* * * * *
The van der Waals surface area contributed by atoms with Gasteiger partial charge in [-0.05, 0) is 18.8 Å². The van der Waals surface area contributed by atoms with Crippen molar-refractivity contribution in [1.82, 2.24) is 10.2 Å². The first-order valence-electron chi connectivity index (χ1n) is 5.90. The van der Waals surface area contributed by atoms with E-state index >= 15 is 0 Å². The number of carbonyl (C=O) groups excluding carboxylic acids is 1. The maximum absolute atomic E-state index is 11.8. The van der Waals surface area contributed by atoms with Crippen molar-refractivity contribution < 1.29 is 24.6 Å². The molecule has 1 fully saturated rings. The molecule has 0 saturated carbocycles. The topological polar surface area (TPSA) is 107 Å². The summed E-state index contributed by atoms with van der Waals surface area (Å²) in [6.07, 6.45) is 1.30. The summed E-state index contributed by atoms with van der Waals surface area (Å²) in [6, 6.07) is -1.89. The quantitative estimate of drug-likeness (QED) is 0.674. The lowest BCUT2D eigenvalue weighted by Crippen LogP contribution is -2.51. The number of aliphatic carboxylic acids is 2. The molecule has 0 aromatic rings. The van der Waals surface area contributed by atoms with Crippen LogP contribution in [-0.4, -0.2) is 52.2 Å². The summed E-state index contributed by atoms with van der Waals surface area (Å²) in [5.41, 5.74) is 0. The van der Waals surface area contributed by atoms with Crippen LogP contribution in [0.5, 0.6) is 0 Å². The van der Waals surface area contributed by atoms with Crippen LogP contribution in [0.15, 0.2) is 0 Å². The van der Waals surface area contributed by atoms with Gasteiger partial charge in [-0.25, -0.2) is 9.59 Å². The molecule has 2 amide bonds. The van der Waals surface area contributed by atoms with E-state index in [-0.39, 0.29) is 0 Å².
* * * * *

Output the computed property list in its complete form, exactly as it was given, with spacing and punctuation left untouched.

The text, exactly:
The van der Waals surface area contributed by atoms with Gasteiger partial charge in [-0.05, 0) is 18.8 Å². The van der Waals surface area contributed by atoms with Crippen molar-refractivity contribution in [1.82, 2.24) is 10.2 Å². The first-order valence-electron chi connectivity index (χ1n) is 5.90. The van der Waals surface area contributed by atoms with E-state index >= 15 is 0 Å². The number of carbonyl (C=O) groups excluding carboxylic acids is 1. The maximum absolute atomic E-state index is 11.8. The van der Waals surface area contributed by atoms with Crippen molar-refractivity contribution < 1.29 is 24.6 Å². The molecule has 1 fully saturated rings. The molecule has 0 saturated carbocycles. The topological polar surface area (TPSA) is 107 Å². The summed E-state index contributed by atoms with van der Waals surface area (Å²) in [6.07, 6.45) is 1.30. The summed E-state index contributed by atoms with van der Waals surface area (Å²) in [6, 6.07) is -1.89. The quantitative estimate of drug-likeness (QED) is 0.674. The lowest BCUT2D eigenvalue weighted by Crippen LogP contribution is -2.51. The number of aliphatic carboxylic acids is 2. The molecule has 0 aromatic rings. The van der Waals surface area contributed by atoms with Crippen LogP contribution in [-0.4, -0.2) is 52.2 Å². The summed E-state index contributed by atoms with van der Waals surface area (Å²) in [5.41, 5.74) is 0. The van der Waals surface area contributed by atoms with Crippen LogP contribution in [0.5, 0.6) is 0 Å². The van der Waals surface area contributed by atoms with Crippen LogP contribution in [0.15, 0.2) is 0 Å². The van der Waals surface area contributed by atoms with Gasteiger partial charge in [-0.25, -0.2) is 9.59 Å². The molecule has 2 amide bonds. The van der Waals surface area contributed by atoms with E-state index in [-0.39, 0.29) is 0 Å².